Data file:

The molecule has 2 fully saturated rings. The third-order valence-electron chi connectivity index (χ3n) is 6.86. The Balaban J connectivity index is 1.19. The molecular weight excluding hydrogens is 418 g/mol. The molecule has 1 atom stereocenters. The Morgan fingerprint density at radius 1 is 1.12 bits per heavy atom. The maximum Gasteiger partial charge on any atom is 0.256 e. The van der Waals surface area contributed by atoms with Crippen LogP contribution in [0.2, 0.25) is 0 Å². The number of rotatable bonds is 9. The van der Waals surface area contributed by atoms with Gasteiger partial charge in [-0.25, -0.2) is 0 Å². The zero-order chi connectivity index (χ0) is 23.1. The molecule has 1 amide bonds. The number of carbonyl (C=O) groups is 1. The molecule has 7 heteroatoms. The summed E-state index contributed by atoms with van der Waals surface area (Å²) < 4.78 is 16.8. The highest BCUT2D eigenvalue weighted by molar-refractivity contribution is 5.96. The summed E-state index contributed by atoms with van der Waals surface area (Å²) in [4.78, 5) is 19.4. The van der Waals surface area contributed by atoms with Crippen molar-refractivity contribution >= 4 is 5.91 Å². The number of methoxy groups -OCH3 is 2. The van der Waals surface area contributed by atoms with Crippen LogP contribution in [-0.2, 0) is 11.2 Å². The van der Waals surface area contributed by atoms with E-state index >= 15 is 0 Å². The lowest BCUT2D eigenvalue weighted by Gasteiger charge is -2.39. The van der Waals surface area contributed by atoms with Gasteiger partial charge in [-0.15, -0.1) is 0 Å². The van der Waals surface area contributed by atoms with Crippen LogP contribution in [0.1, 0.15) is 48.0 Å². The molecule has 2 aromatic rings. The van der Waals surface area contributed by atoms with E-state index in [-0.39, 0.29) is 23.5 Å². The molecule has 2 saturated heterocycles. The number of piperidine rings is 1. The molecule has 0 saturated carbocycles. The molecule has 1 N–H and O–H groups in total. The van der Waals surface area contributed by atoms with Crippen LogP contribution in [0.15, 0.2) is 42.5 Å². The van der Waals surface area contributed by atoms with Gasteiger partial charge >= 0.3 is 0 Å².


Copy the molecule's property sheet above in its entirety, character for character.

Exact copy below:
The molecule has 2 fully saturated rings. The third-order valence-electron chi connectivity index (χ3n) is 6.86. The Balaban J connectivity index is 1.19. The molecular weight excluding hydrogens is 418 g/mol. The molecule has 1 atom stereocenters. The Morgan fingerprint density at radius 1 is 1.12 bits per heavy atom. The maximum Gasteiger partial charge on any atom is 0.256 e. The van der Waals surface area contributed by atoms with Crippen LogP contribution in [0.2, 0.25) is 0 Å². The number of rotatable bonds is 9. The van der Waals surface area contributed by atoms with Gasteiger partial charge in [-0.25, -0.2) is 0 Å². The zero-order chi connectivity index (χ0) is 23.1. The molecule has 1 amide bonds. The number of carbonyl (C=O) groups is 1. The molecule has 7 heteroatoms. The summed E-state index contributed by atoms with van der Waals surface area (Å²) < 4.78 is 16.8. The highest BCUT2D eigenvalue weighted by molar-refractivity contribution is 5.96. The summed E-state index contributed by atoms with van der Waals surface area (Å²) in [4.78, 5) is 19.4. The van der Waals surface area contributed by atoms with Crippen molar-refractivity contribution >= 4 is 5.91 Å². The number of methoxy groups -OCH3 is 2. The van der Waals surface area contributed by atoms with Crippen LogP contribution in [-0.2, 0) is 11.2 Å². The van der Waals surface area contributed by atoms with E-state index >= 15 is 0 Å². The lowest BCUT2D eigenvalue weighted by Gasteiger charge is -2.39. The van der Waals surface area contributed by atoms with Gasteiger partial charge in [-0.15, -0.1) is 0 Å². The van der Waals surface area contributed by atoms with Crippen LogP contribution in [0.1, 0.15) is 48.0 Å². The molecule has 2 aromatic rings. The van der Waals surface area contributed by atoms with E-state index in [-0.39, 0.29) is 23.5 Å². The molecule has 2 saturated heterocycles. The number of piperidine rings is 1. The molecule has 0 saturated carbocycles. The molecule has 1 N–H and O–H groups in total. The van der Waals surface area contributed by atoms with Crippen LogP contribution in [0.15, 0.2) is 42.5 Å². The van der Waals surface area contributed by atoms with Gasteiger partial charge >= 0.3 is 0 Å².